Chinese stores boycott H&M due to statement over human right violations

Roman Balandin/TASS (Photo by Roman BalandinTASS via Getty Images)

The Swedish fashion group Hennes & Mauritz (H&M) is facing a potential boycott in China after distancing itself from China’s treatment of the Muslim minority Uighurs, BBC reports. According to the media, the major Chinese e-commerce platforms Pinduoduo,, and Tmall have removed clothing from H&M from their websites after H&M announced that the retailer will not use cotton from the Xinjiang region in China.

According to the New York Times, H&M wrote in a statement last year that the group “is deeply concerned about reports from organizations and the media that come with accusations of forced labor and discrimination against ethnic and religious minorities” in Xinjiang. The link that the newspaper shared with the announcement is however no longer available on H & M’s website.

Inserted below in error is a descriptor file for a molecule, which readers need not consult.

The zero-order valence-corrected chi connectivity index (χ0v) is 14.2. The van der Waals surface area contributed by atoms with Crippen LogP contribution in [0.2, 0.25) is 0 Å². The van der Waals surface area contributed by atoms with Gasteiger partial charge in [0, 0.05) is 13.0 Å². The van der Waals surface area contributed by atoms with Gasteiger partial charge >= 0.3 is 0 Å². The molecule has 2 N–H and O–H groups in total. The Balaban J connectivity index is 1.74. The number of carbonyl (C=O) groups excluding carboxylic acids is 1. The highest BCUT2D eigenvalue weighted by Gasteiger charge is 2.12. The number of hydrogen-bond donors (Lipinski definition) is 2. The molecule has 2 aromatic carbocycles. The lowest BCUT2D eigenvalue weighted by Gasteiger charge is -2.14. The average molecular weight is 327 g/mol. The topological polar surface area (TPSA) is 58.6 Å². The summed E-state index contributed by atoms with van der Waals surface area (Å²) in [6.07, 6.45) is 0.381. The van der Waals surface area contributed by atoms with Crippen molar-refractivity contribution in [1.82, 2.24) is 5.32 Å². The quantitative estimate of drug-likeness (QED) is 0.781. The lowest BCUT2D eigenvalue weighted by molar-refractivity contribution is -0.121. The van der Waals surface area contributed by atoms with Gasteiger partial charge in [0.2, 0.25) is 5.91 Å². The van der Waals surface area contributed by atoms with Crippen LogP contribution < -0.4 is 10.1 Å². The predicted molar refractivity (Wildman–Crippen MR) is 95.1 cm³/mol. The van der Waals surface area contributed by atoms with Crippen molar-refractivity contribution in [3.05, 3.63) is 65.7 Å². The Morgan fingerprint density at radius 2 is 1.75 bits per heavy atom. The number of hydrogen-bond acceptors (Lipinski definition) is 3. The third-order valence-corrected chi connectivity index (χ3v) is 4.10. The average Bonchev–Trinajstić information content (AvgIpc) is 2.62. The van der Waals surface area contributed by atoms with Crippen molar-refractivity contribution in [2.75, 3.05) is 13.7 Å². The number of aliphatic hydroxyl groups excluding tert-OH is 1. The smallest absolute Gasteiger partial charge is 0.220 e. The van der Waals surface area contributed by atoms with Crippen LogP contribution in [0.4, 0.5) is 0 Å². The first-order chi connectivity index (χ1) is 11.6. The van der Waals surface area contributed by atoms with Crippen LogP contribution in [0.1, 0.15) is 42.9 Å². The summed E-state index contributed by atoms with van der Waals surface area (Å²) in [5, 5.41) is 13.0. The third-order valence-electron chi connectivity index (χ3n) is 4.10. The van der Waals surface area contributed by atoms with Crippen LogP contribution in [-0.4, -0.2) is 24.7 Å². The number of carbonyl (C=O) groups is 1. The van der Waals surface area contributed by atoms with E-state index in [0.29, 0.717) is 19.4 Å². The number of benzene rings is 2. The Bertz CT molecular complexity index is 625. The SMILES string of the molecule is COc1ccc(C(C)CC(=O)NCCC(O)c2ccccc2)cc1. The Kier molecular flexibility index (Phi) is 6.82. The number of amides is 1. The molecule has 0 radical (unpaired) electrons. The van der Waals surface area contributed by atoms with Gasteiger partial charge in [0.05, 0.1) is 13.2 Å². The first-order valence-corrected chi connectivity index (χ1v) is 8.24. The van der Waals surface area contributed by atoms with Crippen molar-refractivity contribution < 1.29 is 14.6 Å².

China’s opposition to H&M comes after EU foreign ministers on Monday decided to sanction China for human rights violations and on Wednesday, a youth branch of the Communist Party of China reached out to H&M. According to BBC, the youth department states on the social media Weibo that “Spreading rumors of boycotting Xinjiang cotton, but also want to make money in China? Wishful thinking.” In addition, the youth department shared screenshots of H & M’s press release from last year.

News agency AP reports that on Thursday, the state-run Chinese media Global Times wrote that the clothing and shoe brands Burberry, Adidas, Nike, and New Balance have also made “derogatory statements” about cotton from Xinjiang and according to BBC, several Chinese celebrities have distanced themselves from Western clothing brands.

According to British The Guardian, over 20 percent of the world’s cotton is produced in Xinjiang and 84 percent by China. Human Rights organizations state that China has sent up to one million Uighurs to so-called re-education camps. In 1949, the Uighurs made up 90 percent of the population of Xinjiang. Today, they are in the minority after years of immigration of ethnic Han Chinese.

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